The Cold War formed the environment in which both "On the Beach" and "Atlas Shrugged" were written and received, the former explicitly and the latter implicitly, and the contest between the superpowers continued to inspire speculative works that reached the best seller lists during the next decade. 1962 saw both "Seven Days in May" by Fletcher Knebel and Charles W. Bailey II and "Fail Safe" by Eugene Burdick and Harvey Wheeler. The former harkened back to "It Can't Happen Here" as a political cautionary tale while the latter echoed the nuclear war fears of "On the Beach." Both ask "what if" and wonder what happens "if this goes on," so they are based on science fiction plot ideas. However, neither is really science fiction, even though the first takes place a decade after it was written and the second settled a lawsuit by the author of "Red Alert," which became the basis for "Dr. Stranglove," which is definitely science fiction; the movie won the Hugo Award for Best Dramatic Presentation in 1965. On top of which, both were written by mainstream authors like Burdick, who also wrote "The Ugly American." The same is true of "The Shoes of the Fisherman" by Morris West from 1963. Again, a false positive.
The same can be said about 1964's "You Only Live Twice" and 1965's "The Man with the Golden Gun," both James Bond novels by Ian Fleming. While I have said that the Bond movies are science fiction, the Bond novels, at least these two, are not. Close, but no cigar. However, that these particular Bond Novels show up on the bestsellers list shows another trend, that of movies prompting book sales. I might have more to say about that later.
The real breakthrough for speculative fiction happened in 1967, but not for science fiction. Instead, "Rosemary's Baby" by Ira Levin made horror part of the mainstream, at least as far as the book-buying public was concerned. Horror, not science fiction or fantasy, eventually becomes the dominant speculative fiction genre on the bestsellers lists in the U.S.
As for science fiction by genre authors, 1969 saw a breakthrough with "The Andromeda Strain" by Michael Crichton. He may have been a bit too mainstream for the science fiction fans and writers, as they never nominated him for his novels. However, that didn't stop them from nominating the films and screenplays he co-wrote, as "The Andromeda Strain" was nominated for Best Dramatic Presentation at the 1972 Hugo Awards. The original "Westworld" movie was nominated for both the Hugo and the Nebula Award for Best Script in 1974, and "Jurassic Park" won the Hugo in 1994. That makes him genre enough for me.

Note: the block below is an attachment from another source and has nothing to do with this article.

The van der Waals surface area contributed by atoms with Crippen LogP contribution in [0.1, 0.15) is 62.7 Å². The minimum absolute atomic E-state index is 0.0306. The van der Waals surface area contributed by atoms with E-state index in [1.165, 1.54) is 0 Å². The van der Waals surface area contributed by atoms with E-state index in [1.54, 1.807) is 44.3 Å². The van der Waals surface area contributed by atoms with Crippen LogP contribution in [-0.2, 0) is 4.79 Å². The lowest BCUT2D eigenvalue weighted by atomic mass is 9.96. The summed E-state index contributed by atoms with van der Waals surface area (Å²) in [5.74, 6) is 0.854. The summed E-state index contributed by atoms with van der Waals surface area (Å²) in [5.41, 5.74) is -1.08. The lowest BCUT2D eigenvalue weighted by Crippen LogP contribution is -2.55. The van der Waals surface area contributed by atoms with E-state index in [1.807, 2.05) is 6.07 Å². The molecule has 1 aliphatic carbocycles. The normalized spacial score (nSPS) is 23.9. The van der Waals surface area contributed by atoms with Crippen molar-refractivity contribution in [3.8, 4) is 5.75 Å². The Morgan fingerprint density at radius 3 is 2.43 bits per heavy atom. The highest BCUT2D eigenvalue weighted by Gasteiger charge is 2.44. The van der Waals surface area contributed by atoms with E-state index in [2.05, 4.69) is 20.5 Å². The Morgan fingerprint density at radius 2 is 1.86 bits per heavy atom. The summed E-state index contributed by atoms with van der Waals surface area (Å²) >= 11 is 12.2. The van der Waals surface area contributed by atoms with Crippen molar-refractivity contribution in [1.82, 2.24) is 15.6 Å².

Speculative fiction skipped 1970, but shows up on both the Publishers Weekly annual list and the New York Times Best Sellers list in 1971 with "The Exorcist" by William Peter Blatty, the first speculative fiction novel to appear at number one on the latter list.* Remember, horror is the dominant speculative fiction genre on the U.S. bestseller lists. If I count "Jonathan Livingston Seagull" by Richard Bach as a fantasy, every year from 1971 on has at least bestselling speculative fiction novel on one or both of the bestsellers lists. Even if I don't, it becomes every year since 1973 with Kurt Vonnegut's "Breakfast of Champions," at least nominally a science fiction book. At least according to the book-buying public, science fiction went mainstream between 1969 with "The Andromeda Strain" and 1973 with "Breakfast of Champions." That's definitely earlier than Greer's "late 1970s" although he could argue he's using a different criterion than I am.
I'll get around to a part III next month, after the Emmy Awards. Stay tuned for more posts of mine on the best in political television throughout the week.
*I've referenced "The Exorcist" once before in May Pazuzu curse the Sith Jihad.